Switching From TDF to TAF in HIV/HBV-Coinfected Individuals With Renal Dysfunction

A Prospective Cohort Study

Bernard Surial, MD; Charles Béguelin, MD; Jean-Philippe Chave, MD; Marcel Stöckle, MD; Noémie Boillat-Blanco, MD; Thanh Doco-Lecompte, MD; Enos Bernasconi, MD; Jan Fehr, MD; Huldrych F. Günthard, MD; Patrick Schmid, MD; Laura N. Walti, MD; Hansjakob Furrer, MD; Andri Rauch, MD; Gilles Wandeler, MD


J Acquir Immune Defic Syndr. 2020;85(2):227-232. 

In This Article

Abstract and Introduction


Background: Whereas tenofovir disoproxil fumarate (TDF) can lead to renal adverse events, tenofovir alafenamide (TAF) has a more favorable renal safety profile. However, the impact of replacing TDF with TAF on renal function and liver parameters among HIV/hepatitis B virus (HBV)-coinfected individuals with renal dysfunction remains unclear.

Methods: We included all participants from the Swiss HIV Cohort Study with an HIV/HBV coinfection who switched from TDF to TAF and had an estimated glomerular filtration rate (eGFR) <90 mL/min/1.73 m2 and a suppressed HIV viral load (<200 cp/mL). We assessed changes in eGFR, urine protein-to-creatinine ratio, and alanine aminotransferase (ALT) after 1 year using mixed-effect models with interrupted time series.

Results: Among 106 participants (15.1% women, median age 53 years), eGFR was 60–89 mL/min/1.73 m2 in 84 (79.2%) and <60 mL/min/1.73 m2 in 22 (20.8%) individuals at the time of switch. One year after the switch from TDF to TAF, individuals with an eGFR between 60 and 89 mL/min/1.73 m2 experienced increases in eGFR of 3.2 mL/min/1.73 m2 (95% confidence interval [CI] 1.2 to 5.2), whereas those with an eGFR <60 mL/min/1.73 m2 experienced improvements of 6.2 mL/min/1.73 m2 (95% CI 2.4 to 10.0). Urine protein-to-creatinine ratio decreased overall (−6.3 mg/mmol, 95% CI −10.0 to −2.7), and ALT levels declined in patients with elevated baseline levels (−11.8 IU/L, 95% CI −17.3 to −6.4) 1 year after replacing TDF with TAF.

Conclusions: Switching from TDF to TAF among HIV/HBV-coinfected individuals with renal impairment led to improvements in eGFR, a decline in proteinuria, and to ALT normalization in those with elevated ALT levels.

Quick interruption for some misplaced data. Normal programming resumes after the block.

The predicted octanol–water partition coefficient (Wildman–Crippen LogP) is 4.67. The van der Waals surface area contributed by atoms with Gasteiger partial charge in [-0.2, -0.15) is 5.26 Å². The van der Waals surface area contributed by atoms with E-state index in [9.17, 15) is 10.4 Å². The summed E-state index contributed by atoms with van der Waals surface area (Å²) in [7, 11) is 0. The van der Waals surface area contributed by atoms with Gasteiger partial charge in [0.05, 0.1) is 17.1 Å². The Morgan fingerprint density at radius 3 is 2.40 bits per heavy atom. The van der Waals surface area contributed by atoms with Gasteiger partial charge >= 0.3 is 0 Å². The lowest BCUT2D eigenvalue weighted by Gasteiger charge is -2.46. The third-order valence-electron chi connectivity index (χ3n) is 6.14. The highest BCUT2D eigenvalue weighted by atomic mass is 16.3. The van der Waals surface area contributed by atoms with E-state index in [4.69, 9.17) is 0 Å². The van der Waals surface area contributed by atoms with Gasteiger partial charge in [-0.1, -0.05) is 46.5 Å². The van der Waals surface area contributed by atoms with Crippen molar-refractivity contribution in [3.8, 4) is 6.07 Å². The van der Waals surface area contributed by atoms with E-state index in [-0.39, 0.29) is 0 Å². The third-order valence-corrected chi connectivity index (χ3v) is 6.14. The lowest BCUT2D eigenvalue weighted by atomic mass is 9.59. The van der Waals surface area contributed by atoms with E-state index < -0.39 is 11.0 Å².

Tenofovir-based antiretroviral therapy (ART) is the mainstay of treatment for HIV/hepatitis B virus (HBV) coinfection. Whereas resistance to lamivudine develops in a significant proportion of HBV-infected individuals, HBV resistance to tenofovir is rare.[1] In addition, liver fibrosis seems to improve with the use of tenofovir, and its use is associated with a reduced incidence of cirrhosis and hepatocellular carcinoma.[2–4]

However, tenofovir disoproxil fumarate (TDF) has been associated with renal side effects, such as proximal renal tubulopathy.[5] Moreover HBV infection itself can lead to glomerular and tubular renal injury and, rarely, to the development of end-stage renal disease.[6] Tenofovir alafenamide (TAF) is a prodrug with a favorable renal safety profile compared with TDF mainly because tenofovir plasma concentrations are reduced by approximately 90%.[7,8] Because the studies that confirmed the renal safety of TAF in HIV/HBV-infected individuals mainly enrolled individuals without renal impairment,[7,9] we evaluated the impact of replacing TDF with TAF on estimated glomerular filtration rate (eGFR), urine protein-to-creatinine ratio, and alanine aminotransferase (ALT) levels in HIV/HBV-coinfected individuals with renal dysfunction using data from the Swiss HIV Cohort Study (SHCS).